R.I.P. Tulocay. Here comes Coombsville!
I knew it. Knew that getting involved in another dustup over AVAs is like wading into quicksand. It’s easy to get in, hard to get out, and the more you try to disengage, the more stuck you get. Last week it was the flap over Calistoga and the Federal government’s proposal to make it harder to create “nested” AVAs. This week, that same Federal government — via the Alcohol and Tobacco Tax and Trade Bureau (TTB), which oversees AVAs — announced it will no longer consider creating a Tulocay AVA in the southeastern Napa Valley. It was only the second time in many years that TTB has pulled an AVA application from consideration.
Now, such a “sure thing” had been this Tulocay AVA that it was assumed up in Napa that it was just a matter of time before it happened. Alas, such was the furor over “Tulocay” that TTB yesterday yanked the application “because of questions regarding the actual name of the proposed viticultural area.” It’s as dead as Hillary’s presidential campaign.
The details, as I write, are these. The original petitioners for a Tulocay AVA, back in 2006, were Aaron Pott, then winemaker at Quintessa (now a consultant) and someone called Marshall Newman, from Newman Communications. They proposed to appellationize [is that a word?] 11,200 acres, of which 900 were planted to grapes. The name “Tulocay” is of Native American origin.
Everything seemed to be rolling along, and Tulocay seemed destined to become California’s latest AVA, joining other luminaries such as Lime Kiln Valley, Merritt Island and Salado Creek. But a funny thing happened on the way to AVA-hood: Somebody wrote TTB a letter charging that the creation of a Tulocay AVA would cause “inestimable economic damage” to his brand.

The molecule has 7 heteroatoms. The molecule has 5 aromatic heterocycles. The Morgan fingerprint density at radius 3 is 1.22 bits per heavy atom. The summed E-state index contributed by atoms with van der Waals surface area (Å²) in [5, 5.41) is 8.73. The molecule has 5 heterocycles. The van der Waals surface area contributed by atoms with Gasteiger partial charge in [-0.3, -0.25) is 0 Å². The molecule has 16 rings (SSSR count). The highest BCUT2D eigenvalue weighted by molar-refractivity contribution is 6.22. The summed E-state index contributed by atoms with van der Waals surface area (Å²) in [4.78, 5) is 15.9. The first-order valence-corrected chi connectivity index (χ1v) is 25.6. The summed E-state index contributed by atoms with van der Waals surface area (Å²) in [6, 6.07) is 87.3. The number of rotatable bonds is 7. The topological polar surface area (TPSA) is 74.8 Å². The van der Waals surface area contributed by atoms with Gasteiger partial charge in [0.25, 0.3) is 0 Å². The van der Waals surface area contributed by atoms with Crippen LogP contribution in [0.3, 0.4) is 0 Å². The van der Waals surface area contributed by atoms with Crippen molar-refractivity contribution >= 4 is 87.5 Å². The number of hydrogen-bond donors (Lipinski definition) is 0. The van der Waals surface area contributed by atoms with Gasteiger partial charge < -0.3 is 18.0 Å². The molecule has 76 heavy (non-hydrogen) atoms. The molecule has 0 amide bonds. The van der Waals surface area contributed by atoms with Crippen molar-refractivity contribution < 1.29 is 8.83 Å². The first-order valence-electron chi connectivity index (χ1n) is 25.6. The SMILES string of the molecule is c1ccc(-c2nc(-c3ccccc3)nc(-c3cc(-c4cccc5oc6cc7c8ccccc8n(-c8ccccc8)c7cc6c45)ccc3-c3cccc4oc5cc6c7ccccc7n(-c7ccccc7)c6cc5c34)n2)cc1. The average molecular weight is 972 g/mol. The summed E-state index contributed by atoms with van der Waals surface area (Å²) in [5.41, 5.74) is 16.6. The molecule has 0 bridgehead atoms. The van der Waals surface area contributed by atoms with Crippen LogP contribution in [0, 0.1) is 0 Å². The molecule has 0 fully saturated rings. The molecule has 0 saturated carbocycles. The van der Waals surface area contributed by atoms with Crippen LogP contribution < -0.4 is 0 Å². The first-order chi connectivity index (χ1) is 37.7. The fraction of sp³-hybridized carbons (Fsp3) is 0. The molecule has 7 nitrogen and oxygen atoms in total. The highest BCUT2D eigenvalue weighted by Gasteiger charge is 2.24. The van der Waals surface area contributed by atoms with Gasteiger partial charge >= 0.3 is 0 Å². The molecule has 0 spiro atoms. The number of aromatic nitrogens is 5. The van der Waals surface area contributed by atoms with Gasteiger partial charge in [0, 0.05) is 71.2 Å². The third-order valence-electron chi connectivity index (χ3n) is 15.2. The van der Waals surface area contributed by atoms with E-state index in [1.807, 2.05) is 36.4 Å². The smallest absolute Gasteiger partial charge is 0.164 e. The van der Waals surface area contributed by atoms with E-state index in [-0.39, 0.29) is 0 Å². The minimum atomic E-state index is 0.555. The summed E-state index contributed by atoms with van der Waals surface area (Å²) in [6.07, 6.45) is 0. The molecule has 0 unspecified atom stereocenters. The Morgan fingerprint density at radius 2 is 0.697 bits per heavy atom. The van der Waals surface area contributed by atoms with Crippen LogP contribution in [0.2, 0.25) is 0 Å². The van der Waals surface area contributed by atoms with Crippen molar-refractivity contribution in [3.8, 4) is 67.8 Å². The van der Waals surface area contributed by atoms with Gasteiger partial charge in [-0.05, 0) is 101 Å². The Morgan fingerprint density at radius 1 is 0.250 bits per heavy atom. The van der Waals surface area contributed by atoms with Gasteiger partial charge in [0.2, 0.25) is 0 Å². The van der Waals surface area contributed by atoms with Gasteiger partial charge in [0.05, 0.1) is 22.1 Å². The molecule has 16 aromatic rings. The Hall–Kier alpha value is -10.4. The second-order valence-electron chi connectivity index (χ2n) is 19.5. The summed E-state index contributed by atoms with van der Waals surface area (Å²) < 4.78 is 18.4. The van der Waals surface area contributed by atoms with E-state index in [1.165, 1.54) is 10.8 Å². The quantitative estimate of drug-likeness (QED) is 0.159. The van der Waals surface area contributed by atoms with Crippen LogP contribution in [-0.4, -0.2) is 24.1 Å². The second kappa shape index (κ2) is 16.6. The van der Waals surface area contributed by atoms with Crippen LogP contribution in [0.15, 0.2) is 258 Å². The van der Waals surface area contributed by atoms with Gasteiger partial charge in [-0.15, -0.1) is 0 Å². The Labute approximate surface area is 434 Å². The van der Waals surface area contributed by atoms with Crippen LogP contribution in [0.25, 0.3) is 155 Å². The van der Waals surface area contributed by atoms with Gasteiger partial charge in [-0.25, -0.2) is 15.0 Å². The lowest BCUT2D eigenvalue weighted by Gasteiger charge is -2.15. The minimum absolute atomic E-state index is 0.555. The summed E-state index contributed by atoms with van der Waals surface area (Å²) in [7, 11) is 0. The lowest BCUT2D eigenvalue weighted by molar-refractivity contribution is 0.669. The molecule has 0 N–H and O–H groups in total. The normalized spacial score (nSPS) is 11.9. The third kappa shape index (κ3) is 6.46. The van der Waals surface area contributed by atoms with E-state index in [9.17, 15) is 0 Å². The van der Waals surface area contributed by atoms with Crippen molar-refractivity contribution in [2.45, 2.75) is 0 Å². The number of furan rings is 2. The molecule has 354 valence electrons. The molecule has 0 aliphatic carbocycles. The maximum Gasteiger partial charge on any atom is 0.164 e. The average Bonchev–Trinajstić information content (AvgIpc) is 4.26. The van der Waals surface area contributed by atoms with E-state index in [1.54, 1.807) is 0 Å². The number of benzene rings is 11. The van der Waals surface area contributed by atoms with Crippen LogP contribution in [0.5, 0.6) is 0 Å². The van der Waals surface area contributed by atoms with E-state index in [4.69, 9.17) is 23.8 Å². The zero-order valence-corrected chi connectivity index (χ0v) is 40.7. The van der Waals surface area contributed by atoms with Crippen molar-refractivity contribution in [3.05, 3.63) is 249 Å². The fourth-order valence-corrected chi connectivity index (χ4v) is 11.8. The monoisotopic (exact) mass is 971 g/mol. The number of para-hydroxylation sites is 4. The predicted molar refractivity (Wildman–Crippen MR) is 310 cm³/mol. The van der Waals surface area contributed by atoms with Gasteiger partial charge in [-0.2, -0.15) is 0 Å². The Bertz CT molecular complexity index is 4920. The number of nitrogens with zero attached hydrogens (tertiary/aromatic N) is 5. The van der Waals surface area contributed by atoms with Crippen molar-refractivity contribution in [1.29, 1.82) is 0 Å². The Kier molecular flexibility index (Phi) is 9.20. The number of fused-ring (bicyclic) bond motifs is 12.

That was Bill Cadman, the owner of Tulocay Winery. His objection sprang from the fact that he has been able to use the word “Tulocay” for decades on wines not made from the Tulocay region (e.g., his Amador County Zinfandel). He feared that if “Tulocay” became law, he would no longer be able to do so.
Art Resnick, the chief spokesman for TTB, emailed me the official Notice of withdrawal. It said that the agency had received 20 comments on Tulocay during the comment period: 8 in favor and 12 against, with the naysayers urging instead a “Coombsville” AVA in the same region (and based on a different set of historical facts). The Notice also said that TTB was contacted by Cadman’s lawyer (who’s with the San Francisco firm of Hinman & Carmichael), who urged TTB to use “extreme caution” in considering the Tulocay AVA. This is lawyerese for “We might sue you really bad if you go ahead with this.”
TTB saw the light! (Or felt the heat, which is the same thing.) Their conclusion: “After careful consideration TTB has determined that it would not be appropriate to proceed with the establishment of the proposed Tulocay American viticultural area…”.
In other words: Here comes Coombsville!
Now, what are we to make of this whole brouhaha? I, for one, am getting a headache trying to follow the whirlwind of politics, business, egos, lawyers and government bureaucrats that infests every discussion of AVAs. They used to be so simple and charming: It was all about weather and dirt and history. Now, it’s the lawyers’ full employment act. I have a suggestion: Let’s just let individual wineries have their own AVAs (like Chateau-Grillet has in France). No fuss, no muss, no drama. After all, it’s not about the AVA, it’s about what’s in the bottle, anyway.
P.S. What if someone starts a Coombsville Cellars before the AVA goes through? Do they get grandfathered in?